Ultrasounds during morphine withdrawal in rats

Psychopharmacology (Berl). 1991;104(2):187-93. doi: 10.1007/BF02244177.


Ultrasounds (US) in rats may communicate affective states, as they occur only in highly significant situations such as maternal care, sex and aggression. Withdrawal from morphine is a manipulation which dramatically alters autonomic, somatic and motor functions; the present experiment demonstrated the production of US in this context and the influence of previous social experience in their production. Sixty male Long-Evans rats with distinct social experiences (social inexperience, defeat or copulation) underwent 72 h of continuous morphine exposure (4 x 75 mg morphine or placebo pellets) and subsequent withdrawal. The rats were observed for 10 min in equally treated pairs and while solitary at 6, 24 and 96 h after pellet removal. US were emitted by all groups and consisted primarily of two distributions of pure tone whistles with little frequency modulation: 1-2 s 21-25 kHz ("low") signals and the more prevalent 0.02-0.1 s 44-52 kHz ("high") signals. Morphine withdrawn rats lost weight, displayed wet dog shakes, were hypoactive and emitted threefold more US vocalizations with a fourfold greater duration than placebo controls. Defeat-experienced morphine withdrawn rats were more hypoactive than either socially inexperienced or copulatory experienced rats while increasing vocalization rates and total duration. This increased duration of ultrasounds included a shift in the distribution of individual US durations from less than 0.3 s to greater than 1.0 s. US are readily emitted at high rates in morphine withdrawn laboratory rats, which may implicate an opioid involvement in their generation.(ABSTRACT TRUNCATED AT 250 WORDS)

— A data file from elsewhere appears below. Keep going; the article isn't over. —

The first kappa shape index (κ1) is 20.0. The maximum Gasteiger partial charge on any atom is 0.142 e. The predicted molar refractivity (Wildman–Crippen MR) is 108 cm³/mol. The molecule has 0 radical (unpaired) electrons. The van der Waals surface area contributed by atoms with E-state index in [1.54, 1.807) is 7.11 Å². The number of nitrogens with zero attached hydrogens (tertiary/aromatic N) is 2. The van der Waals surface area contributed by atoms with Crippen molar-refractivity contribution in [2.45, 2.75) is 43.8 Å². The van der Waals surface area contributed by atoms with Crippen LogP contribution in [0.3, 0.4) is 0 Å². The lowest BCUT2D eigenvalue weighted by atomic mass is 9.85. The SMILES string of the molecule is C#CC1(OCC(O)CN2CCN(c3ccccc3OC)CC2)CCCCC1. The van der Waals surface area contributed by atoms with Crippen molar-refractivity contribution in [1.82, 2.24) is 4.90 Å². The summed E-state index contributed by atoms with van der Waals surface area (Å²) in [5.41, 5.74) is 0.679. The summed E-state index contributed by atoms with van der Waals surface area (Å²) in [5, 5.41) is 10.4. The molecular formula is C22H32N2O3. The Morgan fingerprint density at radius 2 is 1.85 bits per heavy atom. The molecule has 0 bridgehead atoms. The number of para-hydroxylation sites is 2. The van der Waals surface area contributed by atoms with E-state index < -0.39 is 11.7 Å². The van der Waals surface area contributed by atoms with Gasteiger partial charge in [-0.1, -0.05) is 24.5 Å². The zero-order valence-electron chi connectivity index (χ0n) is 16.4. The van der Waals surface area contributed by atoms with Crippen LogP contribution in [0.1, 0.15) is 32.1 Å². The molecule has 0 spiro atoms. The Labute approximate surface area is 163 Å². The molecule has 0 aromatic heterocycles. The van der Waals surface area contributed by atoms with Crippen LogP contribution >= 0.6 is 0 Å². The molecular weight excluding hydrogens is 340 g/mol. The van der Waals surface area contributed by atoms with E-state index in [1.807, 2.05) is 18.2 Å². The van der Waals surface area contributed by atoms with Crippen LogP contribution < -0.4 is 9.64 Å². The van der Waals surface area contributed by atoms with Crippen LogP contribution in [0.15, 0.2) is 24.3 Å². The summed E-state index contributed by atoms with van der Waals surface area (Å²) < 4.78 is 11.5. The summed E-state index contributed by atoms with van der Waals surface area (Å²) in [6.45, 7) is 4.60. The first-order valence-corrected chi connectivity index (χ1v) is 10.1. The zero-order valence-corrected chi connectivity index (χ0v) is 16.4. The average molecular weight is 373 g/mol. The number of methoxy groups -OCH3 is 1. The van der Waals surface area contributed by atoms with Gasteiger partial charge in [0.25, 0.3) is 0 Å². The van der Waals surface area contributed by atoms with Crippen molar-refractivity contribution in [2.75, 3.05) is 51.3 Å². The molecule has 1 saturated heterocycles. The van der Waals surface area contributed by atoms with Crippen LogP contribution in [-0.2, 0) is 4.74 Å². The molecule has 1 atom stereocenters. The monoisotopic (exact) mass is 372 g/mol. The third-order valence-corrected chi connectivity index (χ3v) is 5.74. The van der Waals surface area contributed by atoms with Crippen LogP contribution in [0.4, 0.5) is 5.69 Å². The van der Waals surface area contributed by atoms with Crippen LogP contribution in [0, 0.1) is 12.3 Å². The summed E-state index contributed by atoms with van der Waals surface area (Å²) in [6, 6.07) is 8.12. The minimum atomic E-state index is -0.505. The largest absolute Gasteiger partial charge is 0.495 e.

Publication types

  • Research Support, U.S. Gov't, P.H.S.

MeSH terms

  • Aggression / psychology
  • Animals
  • Behavior, Animal / drug effects
  • Body Weight / drug effects
  • Male
  • Morphine / pharmacology*
  • Motor Activity / drug effects
  • Rats
  • Social Behavior
  • Substance Withdrawal Syndrome / psychology*
  • Vocalization, Animal / drug effects*


  • Morphine